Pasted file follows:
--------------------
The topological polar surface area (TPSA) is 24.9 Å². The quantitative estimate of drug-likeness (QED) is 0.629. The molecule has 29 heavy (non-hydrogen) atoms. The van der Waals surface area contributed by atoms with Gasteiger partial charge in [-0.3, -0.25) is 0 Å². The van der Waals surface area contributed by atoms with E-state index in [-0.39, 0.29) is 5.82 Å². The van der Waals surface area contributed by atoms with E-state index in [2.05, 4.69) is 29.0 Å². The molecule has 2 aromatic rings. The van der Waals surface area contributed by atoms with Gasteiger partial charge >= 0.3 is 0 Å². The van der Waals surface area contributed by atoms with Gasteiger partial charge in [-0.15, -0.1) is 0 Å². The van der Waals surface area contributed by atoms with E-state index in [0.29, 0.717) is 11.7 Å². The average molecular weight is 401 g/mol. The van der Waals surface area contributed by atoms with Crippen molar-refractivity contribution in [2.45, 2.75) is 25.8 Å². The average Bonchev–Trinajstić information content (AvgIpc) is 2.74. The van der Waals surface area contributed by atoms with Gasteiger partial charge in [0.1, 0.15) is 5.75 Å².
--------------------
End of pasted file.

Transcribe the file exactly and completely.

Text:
The topological polar surface area (TPSA) is 24.9 Å². The quantitative estimate of drug-likeness (QED) is 0.629. The molecule has 29 heavy (non-hydrogen) atoms. The van der Waals surface area contributed by atoms with Gasteiger partial charge in [-0.3, -0.25) is 0 Å². The van der Waals surface area contributed by atoms with E-state index in [-0.39, 0.29) is 5.82 Å². The van der Waals surface area contributed by atoms with E-state index in [2.05, 4.69) is 29.0 Å². The molecule has 2 aromatic rings. The van der Waals surface area contributed by atoms with Gasteiger partial charge >= 0.3 is 0 Å². The van der Waals surface area contributed by atoms with Gasteiger partial charge in [-0.15, -0.1) is 0 Å². The van der Waals surface area contributed by atoms with E-state index in [0.29, 0.717) is 11.7 Å². The average molecular weight is 401 g/mol. The van der Waals surface area contributed by atoms with Crippen molar-refractivity contribution in [2.45, 2.75) is 25.8 Å². The average Bonchev–Trinajstić information content (AvgIpc) is 2.74. The van der Waals surface area contributed by atoms with Gasteiger partial charge in [0.1, 0.15) is 5.75 Å².